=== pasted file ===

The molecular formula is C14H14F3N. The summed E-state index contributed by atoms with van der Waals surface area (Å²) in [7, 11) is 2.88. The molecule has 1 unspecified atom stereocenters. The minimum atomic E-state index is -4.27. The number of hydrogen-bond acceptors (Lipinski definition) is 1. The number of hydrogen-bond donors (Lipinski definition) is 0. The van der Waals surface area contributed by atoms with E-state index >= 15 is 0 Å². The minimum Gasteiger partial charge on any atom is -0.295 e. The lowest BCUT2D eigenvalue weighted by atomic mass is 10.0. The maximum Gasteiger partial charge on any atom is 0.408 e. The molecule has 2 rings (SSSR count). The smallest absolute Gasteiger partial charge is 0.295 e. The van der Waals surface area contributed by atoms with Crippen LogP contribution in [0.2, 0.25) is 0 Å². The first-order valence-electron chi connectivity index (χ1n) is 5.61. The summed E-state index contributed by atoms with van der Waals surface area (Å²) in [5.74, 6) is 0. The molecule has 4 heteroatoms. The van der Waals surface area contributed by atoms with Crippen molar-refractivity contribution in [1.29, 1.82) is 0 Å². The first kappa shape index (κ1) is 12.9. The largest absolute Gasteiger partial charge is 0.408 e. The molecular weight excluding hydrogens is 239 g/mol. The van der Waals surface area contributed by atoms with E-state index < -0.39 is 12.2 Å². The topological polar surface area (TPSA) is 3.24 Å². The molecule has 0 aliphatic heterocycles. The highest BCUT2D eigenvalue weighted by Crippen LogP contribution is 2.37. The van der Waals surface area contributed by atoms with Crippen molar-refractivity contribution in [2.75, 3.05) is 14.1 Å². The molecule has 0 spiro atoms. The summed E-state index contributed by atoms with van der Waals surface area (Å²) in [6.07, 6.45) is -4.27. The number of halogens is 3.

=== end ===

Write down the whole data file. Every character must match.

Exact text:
The molecular formula is C14H14F3N. The summed E-state index contributed by atoms with van der Waals surface area (Å²) in [7, 11) is 2.88. The molecule has 1 unspecified atom stereocenters. The minimum atomic E-state index is -4.27. The number of hydrogen-bond acceptors (Lipinski definition) is 1. The number of hydrogen-bond donors (Lipinski definition) is 0. The van der Waals surface area contributed by atoms with E-state index >= 15 is 0 Å². The minimum Gasteiger partial charge on any atom is -0.295 e. The lowest BCUT2D eigenvalue weighted by atomic mass is 10.0. The maximum Gasteiger partial charge on any atom is 0.408 e. The molecule has 2 rings (SSSR count). The smallest absolute Gasteiger partial charge is 0.295 e. The van der Waals surface area contributed by atoms with Crippen LogP contribution in [0.2, 0.25) is 0 Å². The first-order valence-electron chi connectivity index (χ1n) is 5.61. The summed E-state index contributed by atoms with van der Waals surface area (Å²) in [5.74, 6) is 0. The molecule has 4 heteroatoms. The van der Waals surface area contributed by atoms with Crippen molar-refractivity contribution in [1.29, 1.82) is 0 Å². The first kappa shape index (κ1) is 12.9. The largest absolute Gasteiger partial charge is 0.408 e. The molecular weight excluding hydrogens is 239 g/mol. The van der Waals surface area contributed by atoms with E-state index < -0.39 is 12.2 Å². The topological polar surface area (TPSA) is 3.24 Å². The molecule has 0 aliphatic heterocycles. The highest BCUT2D eigenvalue weighted by Crippen LogP contribution is 2.37. The van der Waals surface area contributed by atoms with Crippen molar-refractivity contribution in [2.75, 3.05) is 14.1 Å². The molecule has 0 spiro atoms. The summed E-state index contributed by atoms with van der Waals surface area (Å²) in [6.07, 6.45) is -4.27. The number of halogens is 3.